“The next three years will be harder than you can imagine. You will be confronted by all the ways in which you fall short, you will have to face your own inner demons and make peace with the broken parts of yourself if you have any hope of loving others in a whole and pastoral way… your sense of call, your faith and the gifts that you think you’re bringing to ministry will feel inadequate in the face of the overwhelming loss and the deep needs you will actually encounter… your theological notions, all your ideas about who God is and how God works in the world will be deconstructed and put to the test and then in the midst of practicing ministry you will be invited to reconstruct something from the rubble, you will struggle to find your voice and hold on to it, your family will be stretched and your marriage will end… you will have to confront some things and let go of some things and you will rediscover who you are again and again.”

I told them, “If I had known then what I know now, I would have said, no, I don’t want to go…”

Isn’t that the true story of all the hardest and best parts of our lives? That had we known how hard the work — the job of parenting, of adult care-giving, of loving someone besides ourselves, even truly loving ourselves would be – if we knew up front what it would require us to give and give up we would never agree to take even the first step into the great unknown… and that’s crux of it… later on, after Abraham has already begun the journey, God tells Abraham, it’s going to be a struggle… its going to be a long, long journey, a journey that included bondage and exile, wilderness and famine… “days will come that I couldn’t feel farther away.”

I don’t know about you but there are days in which God truly does feel far away. We continue to fight with one another, in our churches and in the world… we’re still, thousands of years after this story is told and recorded, we are still arguing over who this blessing… this blessing we are reading and preaching and praying about this morning, belongs to. And it’s not just this blessing we fight over, the religious community is as polarized as the politics in this country. I read article after article about how the church is dying, how we don’t know how or simply don’t want to be relevant, how folks are continuously wounded and rejected… it’s a terrible story and I’m so tired of this story… of this life-sucking narrative… but in many ways it’s an easier story to tell than the great-unknown story staring at us from the future…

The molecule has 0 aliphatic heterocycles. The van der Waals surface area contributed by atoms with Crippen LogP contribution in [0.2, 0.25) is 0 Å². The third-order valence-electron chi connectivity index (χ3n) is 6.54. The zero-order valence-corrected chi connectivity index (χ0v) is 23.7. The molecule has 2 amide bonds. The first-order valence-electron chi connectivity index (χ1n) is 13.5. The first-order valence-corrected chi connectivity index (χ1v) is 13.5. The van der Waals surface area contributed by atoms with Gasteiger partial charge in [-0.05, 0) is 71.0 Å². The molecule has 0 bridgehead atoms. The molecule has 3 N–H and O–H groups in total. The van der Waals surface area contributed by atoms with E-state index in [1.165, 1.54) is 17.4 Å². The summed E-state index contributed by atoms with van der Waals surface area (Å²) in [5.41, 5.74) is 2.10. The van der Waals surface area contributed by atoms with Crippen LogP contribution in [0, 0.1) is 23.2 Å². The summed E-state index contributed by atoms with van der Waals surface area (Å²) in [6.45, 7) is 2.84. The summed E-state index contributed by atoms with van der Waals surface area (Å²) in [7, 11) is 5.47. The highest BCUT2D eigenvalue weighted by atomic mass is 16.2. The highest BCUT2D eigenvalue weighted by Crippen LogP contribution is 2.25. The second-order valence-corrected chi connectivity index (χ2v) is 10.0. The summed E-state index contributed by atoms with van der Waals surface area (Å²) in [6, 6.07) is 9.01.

After Abraham agrees to follow God’s instructions, after he has already made his way south towards the land of Canaan God take Abraham outside and says,

“Look towards heaven and count the stars, if you are able to count them.” Then God said to Abram, “So shall your descendants be.” And Abraham trusted God; and God recognized Abram’s righteousness.” (Genesis 15:5-6)

There are billions of stars, in our galaxy alone, and the ones we look up and see are light years away – some of them already dead and others just being born… what an amazing ancient analogy for our contemporary eyes… there is more to life, there is more living and dying and more hope and struggle, there is more time and space and creation than we can possibly see… and the only thing to do is stand in wonder… to be amazed.

Recently I was painting at a conference in Atlanta and Brian McLaren was talking to mostly progressive mainline folks (like myself) about some of things that we must let go of if we are going to live into the future God is calling the church… if we are not only to survive but to be a life-giving movement of God’s love in the world… I can’t remember everything he listed that would help get us moving but at one point he said, “we have to give up our cynicism.” And man, I almost dropped my paint stick… give up cynicism?! Dude, I love cynicism … I am at home in my cynicism… I am comfortable in my progressive, self-righteous cynicism… to tell you the truth, I’ve been cynical about Brian McLaren… it was like being doubly convicted!

And yet, Immediately, I knew he was right… If I am going to live a life of faith, if I’m going to put one foot in front of the other and believe God is calling us into a transforming future then I’m going to have to lay down my cynicism and put my wide-eyed wonder on and trust God.

Can we trust God with this infinite human story that doesn’t end with us? Can you? What must you leave behind in order to move on? What will you say in answer to God’s call? Will you stay or will you go?doctor

(562)

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Making promises…

Our biblical story for this week is Genesis 12:1-9. The epic Genesis story of God suddenly drops into the day to day reality of one man’s life. God chooses Abraham, and never really tells us why. God chooses Abraham and “invites” him on a great journey. There are times I’m up for a grand adventure, but in this story, if I were Abraham, I’m not so sure I would go.

Why in the world would I pack up my comfortable life on the word of a God I don’t know and have never met and wander the land for the rest of my life on the promise of a future I can’t possibly conceive of? 

It’s so hard to go, it’s so hard to move forward, to say yes to an unknown future and an unknown God. Would you stay or would you go? We will wrestle with your answers in worship and as our fall season of covenants and promises continues to unfold.